Tess (1979)

Tess is an adaptation of Hardy’s Tess of the D’Urbervilles, a story given too many adaptations that are often extremely similar.

Roman Polanski’s arguably only romance film, Tess, is one his critically best accepted works, and the performance of 18-year-old Nastassja Kinski, along with Paris, Texas, is probably the high point of her career. “Without Mr. Polanski’s name in the credits,” wittily stated the New York Times, “this lush and scenic Tess could even be mistaken for the work of David Lean.” This great compliment is wholeheartedly justified–Polanski created one of the best literary adaptations to date. His inspiring vision was greatly empowered by the terrific screenplay he was helped to write by Gerard Brach and John Brownjohn. Interested to see what makes for a truly great adaptation of a 19th century classic? Take a look at this scarce screenplay we were lucky enough to stumble upon.

Roman Polanski’s Tess is a work of great pastoral beauty as well as vivid storytelling

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Polanski’s roots as a genre filmmaker clearly ground him with an interest in every visual aspect that produces a period drama and pays far more attention to auteur like detail than most period feature film directors.  Instead of merely obeying period accuracies and avoiding anachronisms (the main key to many lesser quality period dramas) Tess uses Hardy’s narrative as an excuse to film a very season based film, exploring all of the potential colours and light that is produced in the countryside.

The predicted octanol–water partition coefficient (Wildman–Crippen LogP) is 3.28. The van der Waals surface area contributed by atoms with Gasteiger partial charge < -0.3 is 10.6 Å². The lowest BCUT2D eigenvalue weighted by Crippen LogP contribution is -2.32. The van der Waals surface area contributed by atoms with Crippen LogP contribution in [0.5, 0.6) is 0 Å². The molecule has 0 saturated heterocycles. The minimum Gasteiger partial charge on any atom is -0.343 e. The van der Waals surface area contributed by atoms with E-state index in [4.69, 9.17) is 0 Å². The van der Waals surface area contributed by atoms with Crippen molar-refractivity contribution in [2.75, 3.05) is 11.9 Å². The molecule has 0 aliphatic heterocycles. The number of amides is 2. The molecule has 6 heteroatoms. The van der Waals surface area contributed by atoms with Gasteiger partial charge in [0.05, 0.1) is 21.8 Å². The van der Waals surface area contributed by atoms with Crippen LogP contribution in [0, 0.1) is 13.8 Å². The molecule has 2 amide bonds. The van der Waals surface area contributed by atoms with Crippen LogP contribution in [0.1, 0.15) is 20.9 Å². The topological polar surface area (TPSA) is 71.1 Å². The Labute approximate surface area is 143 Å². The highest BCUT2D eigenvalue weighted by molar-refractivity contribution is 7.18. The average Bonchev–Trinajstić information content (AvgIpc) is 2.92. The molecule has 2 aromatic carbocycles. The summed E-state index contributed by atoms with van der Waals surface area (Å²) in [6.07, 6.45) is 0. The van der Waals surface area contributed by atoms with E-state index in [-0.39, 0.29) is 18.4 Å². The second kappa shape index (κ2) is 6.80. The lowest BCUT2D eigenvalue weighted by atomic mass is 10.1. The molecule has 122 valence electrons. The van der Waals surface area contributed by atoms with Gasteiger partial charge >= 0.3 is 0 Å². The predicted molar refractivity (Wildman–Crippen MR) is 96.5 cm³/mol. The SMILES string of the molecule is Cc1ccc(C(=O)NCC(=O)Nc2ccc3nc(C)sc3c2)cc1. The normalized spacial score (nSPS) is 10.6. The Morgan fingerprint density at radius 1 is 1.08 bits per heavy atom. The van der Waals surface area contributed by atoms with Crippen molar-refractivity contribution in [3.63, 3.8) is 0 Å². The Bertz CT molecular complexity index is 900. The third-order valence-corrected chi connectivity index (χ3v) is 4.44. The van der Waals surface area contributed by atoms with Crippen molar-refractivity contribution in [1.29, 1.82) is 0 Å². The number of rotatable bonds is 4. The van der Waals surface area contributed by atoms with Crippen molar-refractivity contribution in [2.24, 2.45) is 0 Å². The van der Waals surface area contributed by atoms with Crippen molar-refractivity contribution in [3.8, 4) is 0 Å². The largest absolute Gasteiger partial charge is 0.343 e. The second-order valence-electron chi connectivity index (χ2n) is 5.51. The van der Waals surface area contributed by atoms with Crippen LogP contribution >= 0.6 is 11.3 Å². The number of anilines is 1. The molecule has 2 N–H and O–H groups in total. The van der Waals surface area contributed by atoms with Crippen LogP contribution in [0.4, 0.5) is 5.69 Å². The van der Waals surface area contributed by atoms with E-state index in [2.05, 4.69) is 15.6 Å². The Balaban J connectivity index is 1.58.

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“Tess of the D’Urbervilles” is what you might call a feminist story – it deals with issues like sexism, rape, victim blaming, sexuality, social class,and religion. Published in 1891, Thomas Hardy writes with a subtly that is pure art form as he criticizes many Victorian ideals, including direct judgement of the church and its skewed principles. But what’s really great about this book is that it directly parallels issues that still haven’t been resolved today. Hardy was so ahead of his time when he wrote “Tess” that aside from being borderline scandalous, it was almost completely dismissed during his lifetime.

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Screencap from the final scene of Roman Polanski’s film Tess which was dedicated to his late wife Sharon Tate. In 1969 when she departed England for her final trip back to the USA, Sharon left him a copy of Thomas Hardy’s book along with a note telling him that the book would make a good film. It would end up being the last note Roman would ever receive from Sharon.

I think..

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